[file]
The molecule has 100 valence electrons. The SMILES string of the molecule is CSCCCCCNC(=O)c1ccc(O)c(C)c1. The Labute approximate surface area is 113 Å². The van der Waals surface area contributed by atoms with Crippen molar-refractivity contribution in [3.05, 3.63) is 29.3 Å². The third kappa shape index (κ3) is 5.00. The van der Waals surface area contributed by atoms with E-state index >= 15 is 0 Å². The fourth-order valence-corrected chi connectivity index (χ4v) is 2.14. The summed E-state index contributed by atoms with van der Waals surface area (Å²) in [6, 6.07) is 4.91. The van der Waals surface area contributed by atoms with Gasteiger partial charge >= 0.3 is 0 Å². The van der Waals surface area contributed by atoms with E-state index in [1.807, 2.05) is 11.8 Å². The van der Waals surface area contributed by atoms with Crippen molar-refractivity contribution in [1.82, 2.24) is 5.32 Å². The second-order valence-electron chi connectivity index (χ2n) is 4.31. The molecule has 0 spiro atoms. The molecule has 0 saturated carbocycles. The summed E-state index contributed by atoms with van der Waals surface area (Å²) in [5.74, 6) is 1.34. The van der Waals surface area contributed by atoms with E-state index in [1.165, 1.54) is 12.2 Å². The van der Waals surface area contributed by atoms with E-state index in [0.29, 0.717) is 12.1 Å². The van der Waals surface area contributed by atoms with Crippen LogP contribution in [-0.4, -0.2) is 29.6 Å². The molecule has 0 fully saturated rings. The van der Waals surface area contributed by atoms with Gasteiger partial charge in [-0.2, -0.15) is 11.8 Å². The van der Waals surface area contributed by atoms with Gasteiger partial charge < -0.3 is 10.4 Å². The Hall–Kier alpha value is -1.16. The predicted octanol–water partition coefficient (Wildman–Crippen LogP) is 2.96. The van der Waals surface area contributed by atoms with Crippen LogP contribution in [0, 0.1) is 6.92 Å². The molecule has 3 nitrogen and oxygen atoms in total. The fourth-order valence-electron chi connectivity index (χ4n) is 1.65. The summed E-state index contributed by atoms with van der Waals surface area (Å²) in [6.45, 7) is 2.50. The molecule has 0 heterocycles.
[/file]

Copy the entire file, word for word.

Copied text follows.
The molecule has 100 valence electrons. The SMILES string of the molecule is CSCCCCCNC(=O)c1ccc(O)c(C)c1. The Labute approximate surface area is 113 Å². The van der Waals surface area contributed by atoms with Crippen molar-refractivity contribution in [3.05, 3.63) is 29.3 Å². The third kappa shape index (κ3) is 5.00. The van der Waals surface area contributed by atoms with E-state index >= 15 is 0 Å². The fourth-order valence-corrected chi connectivity index (χ4v) is 2.14. The summed E-state index contributed by atoms with van der Waals surface area (Å²) in [6, 6.07) is 4.91. The van der Waals surface area contributed by atoms with Gasteiger partial charge >= 0.3 is 0 Å². The van der Waals surface area contributed by atoms with E-state index in [1.807, 2.05) is 11.8 Å². The van der Waals surface area contributed by atoms with Crippen molar-refractivity contribution in [1.82, 2.24) is 5.32 Å². The second-order valence-electron chi connectivity index (χ2n) is 4.31. The molecule has 0 spiro atoms. The molecule has 0 saturated carbocycles. The summed E-state index contributed by atoms with van der Waals surface area (Å²) in [5.74, 6) is 1.34. The van der Waals surface area contributed by atoms with E-state index in [1.165, 1.54) is 12.2 Å². The van der Waals surface area contributed by atoms with E-state index in [0.29, 0.717) is 12.1 Å². The van der Waals surface area contributed by atoms with Crippen LogP contribution in [-0.4, -0.2) is 29.6 Å². The molecule has 0 fully saturated rings. The van der Waals surface area contributed by atoms with Gasteiger partial charge in [-0.2, -0.15) is 11.8 Å². The van der Waals surface area contributed by atoms with Gasteiger partial charge < -0.3 is 10.4 Å². The Hall–Kier alpha value is -1.16. The predicted octanol–water partition coefficient (Wildman–Crippen LogP) is 2.96. The van der Waals surface area contributed by atoms with Crippen LogP contribution in [0, 0.1) is 6.92 Å². The molecule has 3 nitrogen and oxygen atoms in total. The fourth-order valence-electron chi connectivity index (χ4n) is 1.65. The summed E-state index contributed by atoms with van der Waals surface area (Å²) in [6.45, 7) is 2.50. The molecule has 0 heterocycles.